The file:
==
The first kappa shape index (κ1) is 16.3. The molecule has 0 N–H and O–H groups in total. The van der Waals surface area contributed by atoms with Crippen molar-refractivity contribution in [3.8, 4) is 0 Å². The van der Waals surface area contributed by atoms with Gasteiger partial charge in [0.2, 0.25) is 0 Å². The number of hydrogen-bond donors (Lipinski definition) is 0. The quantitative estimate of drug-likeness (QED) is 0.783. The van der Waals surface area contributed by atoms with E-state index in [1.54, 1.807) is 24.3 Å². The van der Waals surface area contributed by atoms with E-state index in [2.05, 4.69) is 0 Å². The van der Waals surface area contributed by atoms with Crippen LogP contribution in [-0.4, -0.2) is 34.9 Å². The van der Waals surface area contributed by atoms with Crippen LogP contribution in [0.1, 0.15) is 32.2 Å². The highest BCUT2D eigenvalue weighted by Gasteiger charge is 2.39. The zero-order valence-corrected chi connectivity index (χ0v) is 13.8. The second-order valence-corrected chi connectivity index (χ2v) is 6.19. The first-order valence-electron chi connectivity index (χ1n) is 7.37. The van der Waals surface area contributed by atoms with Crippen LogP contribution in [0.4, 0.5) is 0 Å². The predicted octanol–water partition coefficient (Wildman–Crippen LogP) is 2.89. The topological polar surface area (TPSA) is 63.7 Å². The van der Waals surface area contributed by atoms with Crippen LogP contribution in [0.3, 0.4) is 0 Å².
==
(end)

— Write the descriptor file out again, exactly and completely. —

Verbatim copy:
The first kappa shape index (κ1) is 16.3. The molecule has 0 N–H and O–H groups in total. The van der Waals surface area contributed by atoms with Crippen molar-refractivity contribution in [3.8, 4) is 0 Å². The van der Waals surface area contributed by atoms with Gasteiger partial charge in [0.2, 0.25) is 0 Å². The number of hydrogen-bond donors (Lipinski definition) is 0. The quantitative estimate of drug-likeness (QED) is 0.783. The van der Waals surface area contributed by atoms with E-state index in [1.54, 1.807) is 24.3 Å². The van der Waals surface area contributed by atoms with E-state index in [2.05, 4.69) is 0 Å². The van der Waals surface area contributed by atoms with Crippen LogP contribution in [-0.4, -0.2) is 34.9 Å². The van der Waals surface area contributed by atoms with Crippen LogP contribution in [0.1, 0.15) is 32.2 Å². The highest BCUT2D eigenvalue weighted by Gasteiger charge is 2.39. The zero-order valence-corrected chi connectivity index (χ0v) is 13.8. The second-order valence-corrected chi connectivity index (χ2v) is 6.19. The first-order valence-electron chi connectivity index (χ1n) is 7.37. The van der Waals surface area contributed by atoms with Crippen LogP contribution in [0.4, 0.5) is 0 Å². The predicted octanol–water partition coefficient (Wildman–Crippen LogP) is 2.89. The topological polar surface area (TPSA) is 63.7 Å². The van der Waals surface area contributed by atoms with Crippen LogP contribution in [0.3, 0.4) is 0 Å².